In 2005, I created a newsletter for which I invited other people to write articles, and eventually had enough authors and people fromHollywoodwrite articles to arrange two book deals in which every person who wrote an article was a co-author. These books included information on how to succeed in the worlds of writing and acting. It was a thrill for me when both these books won awards in competition with some very impressive books. The first newsletter book, in fact, received a Silver Award in the 2007 ForeWord Magazine Book of the Year Awards, in the Performing Arts/Drama category that also included a book about the behind-the-scenes world of the Hairspray movie.

Those were exhilarating, heady times. Despite the increased number of opportunities for self-published and indie authors, however, actual sales were dismal by today’s standards. Back then, any self-published or indie author who managed to sell 300 copies of their book was considered successful. I did manage to sell that number and even slightly surpass it, but I spent far more money than I made from royalties on book promotion and ordering paperbacks for book promotion and to send to reviewers and book award contests.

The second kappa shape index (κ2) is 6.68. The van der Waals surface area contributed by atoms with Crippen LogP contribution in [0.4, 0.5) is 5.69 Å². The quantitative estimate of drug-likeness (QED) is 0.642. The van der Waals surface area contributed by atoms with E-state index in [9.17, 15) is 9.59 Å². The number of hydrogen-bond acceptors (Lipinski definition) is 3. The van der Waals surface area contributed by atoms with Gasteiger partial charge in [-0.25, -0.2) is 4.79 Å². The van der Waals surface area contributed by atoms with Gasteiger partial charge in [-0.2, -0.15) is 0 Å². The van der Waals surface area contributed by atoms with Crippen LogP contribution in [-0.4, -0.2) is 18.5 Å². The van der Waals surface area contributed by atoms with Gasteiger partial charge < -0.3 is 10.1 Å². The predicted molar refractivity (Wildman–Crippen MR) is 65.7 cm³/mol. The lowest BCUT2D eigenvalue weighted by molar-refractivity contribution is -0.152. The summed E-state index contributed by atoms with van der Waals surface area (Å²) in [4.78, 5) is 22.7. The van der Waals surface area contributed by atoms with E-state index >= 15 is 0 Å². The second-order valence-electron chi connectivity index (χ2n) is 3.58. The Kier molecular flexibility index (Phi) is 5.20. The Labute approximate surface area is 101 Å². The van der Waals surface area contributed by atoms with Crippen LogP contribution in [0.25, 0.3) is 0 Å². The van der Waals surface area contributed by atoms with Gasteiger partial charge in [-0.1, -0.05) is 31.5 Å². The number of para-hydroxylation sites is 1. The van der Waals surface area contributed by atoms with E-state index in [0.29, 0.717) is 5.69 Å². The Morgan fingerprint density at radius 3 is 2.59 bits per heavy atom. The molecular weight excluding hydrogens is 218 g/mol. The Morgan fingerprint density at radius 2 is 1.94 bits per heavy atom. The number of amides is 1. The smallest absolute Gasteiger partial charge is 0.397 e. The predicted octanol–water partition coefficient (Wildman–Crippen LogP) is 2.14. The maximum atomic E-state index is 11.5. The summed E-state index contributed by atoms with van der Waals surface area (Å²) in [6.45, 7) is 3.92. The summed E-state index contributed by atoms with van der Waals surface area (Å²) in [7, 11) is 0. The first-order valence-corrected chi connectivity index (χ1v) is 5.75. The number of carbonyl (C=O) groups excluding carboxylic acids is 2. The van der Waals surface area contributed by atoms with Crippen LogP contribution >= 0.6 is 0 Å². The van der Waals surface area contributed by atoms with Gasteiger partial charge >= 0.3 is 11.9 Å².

Enter Amazon’s brand new KDP Select program at the end of 2011. I was skeptical. I thought, “Oh, here we go again. Another opportunity to self-publish, to sign with another company, to earn next to nothing.”  Only time will tell how most authors will fare with this program, but the initial reports are promising. Established authors like Joe Konrath have already made a jaw-dropping amount of income from this program. Quite a few authors on Kindle Boards are reporting significantly increased sales from the program, especially soon after the special promotion days on which they offered their books for free through KDP Select.